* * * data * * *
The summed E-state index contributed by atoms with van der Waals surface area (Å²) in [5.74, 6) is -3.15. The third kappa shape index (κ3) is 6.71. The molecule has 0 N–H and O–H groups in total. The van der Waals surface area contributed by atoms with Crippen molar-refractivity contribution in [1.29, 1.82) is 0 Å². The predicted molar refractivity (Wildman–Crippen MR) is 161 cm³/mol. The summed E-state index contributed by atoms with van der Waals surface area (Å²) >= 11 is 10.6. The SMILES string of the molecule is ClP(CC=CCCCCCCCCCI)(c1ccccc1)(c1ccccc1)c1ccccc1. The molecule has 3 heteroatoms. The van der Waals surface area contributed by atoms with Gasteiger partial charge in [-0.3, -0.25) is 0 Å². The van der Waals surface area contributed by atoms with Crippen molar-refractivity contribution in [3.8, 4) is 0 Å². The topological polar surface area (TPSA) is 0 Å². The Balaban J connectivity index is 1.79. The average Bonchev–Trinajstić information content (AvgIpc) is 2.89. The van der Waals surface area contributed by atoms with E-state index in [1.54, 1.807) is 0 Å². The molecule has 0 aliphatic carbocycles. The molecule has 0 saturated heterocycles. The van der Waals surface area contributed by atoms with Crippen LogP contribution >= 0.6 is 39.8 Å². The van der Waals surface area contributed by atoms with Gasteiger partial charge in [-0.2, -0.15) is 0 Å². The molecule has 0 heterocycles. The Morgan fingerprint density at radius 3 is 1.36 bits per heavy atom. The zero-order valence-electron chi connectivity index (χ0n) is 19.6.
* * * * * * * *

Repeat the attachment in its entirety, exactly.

The summed E-state index contributed by atoms with van der Waals surface area (Å²) in [5.74, 6) is -3.15. The third kappa shape index (κ3) is 6.71. The molecule has 0 N–H and O–H groups in total. The van der Waals surface area contributed by atoms with Crippen molar-refractivity contribution in [1.29, 1.82) is 0 Å². The predicted molar refractivity (Wildman–Crippen MR) is 161 cm³/mol. The summed E-state index contributed by atoms with van der Waals surface area (Å²) >= 11 is 10.6. The SMILES string of the molecule is ClP(CC=CCCCCCCCCCI)(c1ccccc1)(c1ccccc1)c1ccccc1. The molecule has 3 heteroatoms. The van der Waals surface area contributed by atoms with Gasteiger partial charge in [-0.3, -0.25) is 0 Å². The van der Waals surface area contributed by atoms with Crippen molar-refractivity contribution in [3.8, 4) is 0 Å². The topological polar surface area (TPSA) is 0 Å². The Balaban J connectivity index is 1.79. The average Bonchev–Trinajstić information content (AvgIpc) is 2.89. The van der Waals surface area contributed by atoms with E-state index in [1.54, 1.807) is 0 Å². The molecule has 0 aliphatic carbocycles. The molecule has 0 saturated heterocycles. The van der Waals surface area contributed by atoms with Crippen LogP contribution >= 0.6 is 39.8 Å². The van der Waals surface area contributed by atoms with Gasteiger partial charge in [-0.2, -0.15) is 0 Å². The molecule has 0 heterocycles. The Morgan fingerprint density at radius 3 is 1.36 bits per heavy atom. The zero-order valence-electron chi connectivity index (χ0n) is 19.6.